What Is BCEM?
The Board of Certification in Emergency Medicine (BCEM) offers qualified emergency department physicians the chance to demonstrate their skills and knowledge in emergency medicine through board certification and re-certification in the specialty. The BCEM is a Member Board of the American Board of Physician Specialties® (ABPS), one of three nationally distinguished physician board certifying bodies.
BCEM Eligibility Requirements
To be eligible to apply for initial certification, candidates must satisfy the general requirements of the ABPS. These include being a graduate of a recognized U.S., Canadian, or international allopathic or osteopathic college of medicine, and holding a valid and unrestricted license to practice medicine in the United States, its territories, or Canada. The BCEM has its own eligibility requirements for three certification pathways that include:
- Completion of an ACGME, AOA, RCPSC, or CFPC-accredited residency in emergency medicine
- Completion of an ACGME, AOA, RCPSC, or CFPC residency in one of the following primary care specialties—family practice, internal medicine, pediatric medicine, or general surgery—and at least five years of full-time emergency medicine experience
- Completion of a 12- or 24-month emergency medicine fellowship approved by the BCEM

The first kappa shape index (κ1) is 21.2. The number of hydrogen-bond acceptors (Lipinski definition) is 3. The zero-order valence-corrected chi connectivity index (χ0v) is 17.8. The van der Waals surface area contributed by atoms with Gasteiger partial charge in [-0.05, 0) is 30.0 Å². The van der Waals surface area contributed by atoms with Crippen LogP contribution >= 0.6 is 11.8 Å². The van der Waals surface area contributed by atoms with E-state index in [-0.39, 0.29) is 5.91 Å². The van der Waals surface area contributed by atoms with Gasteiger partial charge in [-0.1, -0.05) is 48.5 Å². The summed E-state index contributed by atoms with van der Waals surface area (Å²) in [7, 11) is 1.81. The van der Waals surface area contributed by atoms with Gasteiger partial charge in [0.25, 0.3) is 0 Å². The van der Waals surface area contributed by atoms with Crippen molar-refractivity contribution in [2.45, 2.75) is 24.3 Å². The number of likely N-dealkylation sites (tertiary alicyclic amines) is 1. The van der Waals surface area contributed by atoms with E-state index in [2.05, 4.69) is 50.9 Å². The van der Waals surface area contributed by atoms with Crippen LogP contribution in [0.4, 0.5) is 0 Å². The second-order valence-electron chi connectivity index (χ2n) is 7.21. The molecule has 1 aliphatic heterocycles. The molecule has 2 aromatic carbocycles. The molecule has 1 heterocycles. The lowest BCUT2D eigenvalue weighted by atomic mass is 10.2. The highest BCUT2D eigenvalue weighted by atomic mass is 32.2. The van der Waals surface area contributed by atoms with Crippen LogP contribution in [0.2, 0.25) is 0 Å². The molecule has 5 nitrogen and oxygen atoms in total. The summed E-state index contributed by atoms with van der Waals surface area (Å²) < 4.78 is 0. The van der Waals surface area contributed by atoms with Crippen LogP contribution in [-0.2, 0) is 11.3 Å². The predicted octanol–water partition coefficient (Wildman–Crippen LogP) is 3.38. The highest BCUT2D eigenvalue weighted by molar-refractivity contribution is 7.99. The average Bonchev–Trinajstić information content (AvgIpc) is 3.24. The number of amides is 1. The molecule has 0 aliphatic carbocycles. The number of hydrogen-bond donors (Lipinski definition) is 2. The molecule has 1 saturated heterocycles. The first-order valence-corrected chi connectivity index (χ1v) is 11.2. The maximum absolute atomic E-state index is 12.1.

For a list of BCEM-approved fellowships, click here. The ABPS invites qualified physicians who have completed a BCEM-approved fellowship to apply for certification in emergency medicine. With more hospitals than ever relying on physician board certification as a way to identify qualified job candidates, BCEM certification serves to broaden career opportunities. BCEM Diplomates have access to a dedicated career portal that advertises a variety of job openings throughout the country.
To earn BCEM certification, candidates in all three pathways must pass both a written and oral examination. The computer-based written exam consists of 325 multiple-choice questions. Candidates must pass the written exam to take the oral component.
Once granted, all BCEM certification is good for eight years, expiring on December 31st of the eighth year.
Recertification in emergency medicine requires documentation of the required number of Continuing Medical Education (CME) hours, completion of the recertification application, and successful completion of the written recertification examination.
If you would like more information about becoming certified with the BCEM, contact the ABPS. We would be happy to give you details about our eligibility requirements as well as helpful tips on how to prepare for the certification exam.